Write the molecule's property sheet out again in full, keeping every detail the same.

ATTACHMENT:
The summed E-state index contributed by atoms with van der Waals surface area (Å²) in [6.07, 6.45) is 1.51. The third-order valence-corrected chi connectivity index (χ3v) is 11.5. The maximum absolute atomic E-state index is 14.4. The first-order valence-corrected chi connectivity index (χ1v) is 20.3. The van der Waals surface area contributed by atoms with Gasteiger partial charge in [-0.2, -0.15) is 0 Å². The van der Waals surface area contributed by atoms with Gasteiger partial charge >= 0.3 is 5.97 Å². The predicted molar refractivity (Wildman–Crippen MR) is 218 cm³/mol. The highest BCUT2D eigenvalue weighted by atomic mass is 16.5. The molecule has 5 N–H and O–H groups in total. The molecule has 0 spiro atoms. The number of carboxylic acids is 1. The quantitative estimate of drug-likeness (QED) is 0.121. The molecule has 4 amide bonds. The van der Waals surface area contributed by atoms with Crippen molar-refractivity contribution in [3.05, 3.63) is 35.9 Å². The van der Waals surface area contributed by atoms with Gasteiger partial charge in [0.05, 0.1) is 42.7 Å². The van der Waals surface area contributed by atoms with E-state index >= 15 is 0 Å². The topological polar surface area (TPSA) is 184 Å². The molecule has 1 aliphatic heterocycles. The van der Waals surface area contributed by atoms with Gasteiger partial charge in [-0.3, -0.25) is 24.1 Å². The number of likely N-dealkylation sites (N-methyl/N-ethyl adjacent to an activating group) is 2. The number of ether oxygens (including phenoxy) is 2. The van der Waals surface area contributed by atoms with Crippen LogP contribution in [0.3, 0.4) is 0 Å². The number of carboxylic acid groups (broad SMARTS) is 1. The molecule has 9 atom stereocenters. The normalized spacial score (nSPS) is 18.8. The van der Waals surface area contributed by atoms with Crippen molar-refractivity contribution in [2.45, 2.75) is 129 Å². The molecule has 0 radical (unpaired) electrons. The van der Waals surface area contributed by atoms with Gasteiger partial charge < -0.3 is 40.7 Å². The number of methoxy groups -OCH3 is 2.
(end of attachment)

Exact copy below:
The summed E-state index contributed by atoms with van der Waals surface area (Å²) in [6.07, 6.45) is 1.51. The third-order valence-corrected chi connectivity index (χ3v) is 11.5. The maximum absolute atomic E-state index is 14.4. The first-order valence-corrected chi connectivity index (χ1v) is 20.3. The van der Waals surface area contributed by atoms with Gasteiger partial charge in [-0.2, -0.15) is 0 Å². The van der Waals surface area contributed by atoms with Gasteiger partial charge >= 0.3 is 5.97 Å². The predicted molar refractivity (Wildman–Crippen MR) is 218 cm³/mol. The highest BCUT2D eigenvalue weighted by atomic mass is 16.5. The molecule has 5 N–H and O–H groups in total. The molecule has 0 spiro atoms. The number of carboxylic acids is 1. The quantitative estimate of drug-likeness (QED) is 0.121. The molecule has 4 amide bonds. The van der Waals surface area contributed by atoms with Crippen molar-refractivity contribution in [3.05, 3.63) is 35.9 Å². The van der Waals surface area contributed by atoms with Gasteiger partial charge in [0.05, 0.1) is 42.7 Å². The van der Waals surface area contributed by atoms with E-state index >= 15 is 0 Å². The topological polar surface area (TPSA) is 184 Å². The molecule has 1 aliphatic heterocycles. The van der Waals surface area contributed by atoms with Gasteiger partial charge in [-0.3, -0.25) is 24.1 Å². The number of likely N-dealkylation sites (N-methyl/N-ethyl adjacent to an activating group) is 2. The number of ether oxygens (including phenoxy) is 2. The van der Waals surface area contributed by atoms with Crippen LogP contribution in [0.3, 0.4) is 0 Å². The number of carboxylic acid groups (broad SMARTS) is 1. The molecule has 9 atom stereocenters. The normalized spacial score (nSPS) is 18.8. The van der Waals surface area contributed by atoms with Crippen molar-refractivity contribution in [2.45, 2.75) is 129 Å². The molecule has 0 radical (unpaired) electrons. The van der Waals surface area contributed by atoms with Gasteiger partial charge < -0.3 is 40.7 Å². The number of methoxy groups -OCH3 is 2.